Thursday, April 4, 2013

Breaking Up Fallow Ground

Yesterday I noticed a young man working to clear the ground near this ant hill.  This evening I saw him again and asked if he was planning on growing vegetables.  When he said yes I asked why he choose to do it so near the ant hill.  He said he thinks this might be very fertile ground because of the ant hill.

The whole episode reminded me of the exhortation in Hosea 10:12 to "break up your fallow ground".  I wondered just how much real estate in my life is currently fallow.

I'm usually inept at accurate self evaluation, but I know the Lord can see the landscape of my life with clarity and He is an expert in cultivation and fruitfulness.

So here in Pepease, where I am removed from my 'normal' life, I'm taking the opportunity to ask God for a frank evaluation and recommendation.  

As I write this I can hear the students singing what has become my favorite new worship song.  The chorus is "do something new in my life, something new in my life O Lord.  

I'm ready for something new.
How about you?

Yesterday we took photos of the students with us on the Ebenezer Stone just behind the Training Center.  Many of them will finish their second session in just a few weeks and return to their homes and villages to put into practice what they have learned here.

I have a whole new group of girl friends too.  They affectionately call me Mommy, but after Bible study we talk about clothes, hair, children (with the ones who are mothers) and boys (with the ones who are single).  So, other than going for Starbuck's and pedicures it's pretty much just like at home.  They have big plans to teach me how to tie up my hair in a scarf and just forget the whole hair styling ritual. They say it's that or corn rows.

This is an African Oreo.  
Gary and I invented it this evening 
after dinner.

I remembered the McVites Rich Tea 'biscuits' from our first trip here.  
Gary goes to sleep before most toddlers, and I read and eat a few of these little yummy biscuits with my decaf Earl Grey tea
which I brought from home.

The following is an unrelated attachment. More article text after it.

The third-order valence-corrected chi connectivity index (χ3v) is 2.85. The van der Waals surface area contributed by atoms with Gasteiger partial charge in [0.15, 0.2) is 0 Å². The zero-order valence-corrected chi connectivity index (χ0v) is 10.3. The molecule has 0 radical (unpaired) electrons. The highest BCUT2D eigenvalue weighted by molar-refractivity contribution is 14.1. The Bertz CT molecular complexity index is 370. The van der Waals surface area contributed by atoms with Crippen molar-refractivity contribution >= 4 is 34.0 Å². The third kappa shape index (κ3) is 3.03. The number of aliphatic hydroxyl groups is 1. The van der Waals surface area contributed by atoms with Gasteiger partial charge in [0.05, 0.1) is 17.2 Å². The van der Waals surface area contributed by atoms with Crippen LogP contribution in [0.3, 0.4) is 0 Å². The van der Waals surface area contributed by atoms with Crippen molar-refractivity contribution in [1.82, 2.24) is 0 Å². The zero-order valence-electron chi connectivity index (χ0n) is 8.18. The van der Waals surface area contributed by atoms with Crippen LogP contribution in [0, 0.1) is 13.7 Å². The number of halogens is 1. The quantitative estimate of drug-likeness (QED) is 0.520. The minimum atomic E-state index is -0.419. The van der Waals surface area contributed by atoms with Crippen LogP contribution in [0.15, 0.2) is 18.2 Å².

The secret is the little super sweet bananas.


A young girl who boarded with us at Heathrow (London) had this bag, but I could never get a clear shot of it.  As we got off the shuttle and entered the terminal in Accra, she was in the diplomatic passport line right next to our line.  I knew I'd never get another chance outside the airport, so I snapped it as she paused to stash her passport in her backpack.

Now I know how the Paparazzi feel when they finally
 get a shot they've been stalking all day!

Tomorrow we'll teach here at the Training Center in the morning and then go on to the Academy for a session with the whole school.  

You can't imagine how delightful it is to hear the kids worship.  They have several drummers and 3 or 4 students who lead the songs.  I'm sorry to report that the clapping makes me feel inadequate.  One little girl kept trying to help me, but she got the giggles and finally gave up.  
In my defense, we never had drums or lessons in rhythmic clapping in primary school.
I think Anderson Union Elementary School had their priorities all wrong.

You should come here.  
Seriously, you should come.  
You gotta see this thing God is doing here.


1 comment:

  1. I wanna go there and clap with the kids... sounds super fun! Praying for you and Gary. I need to try to make those special African Oreos! HA! And I think the scarf would be cute! Learn how to put your hair up in one and then come home and teach me, k? Love you! xoxo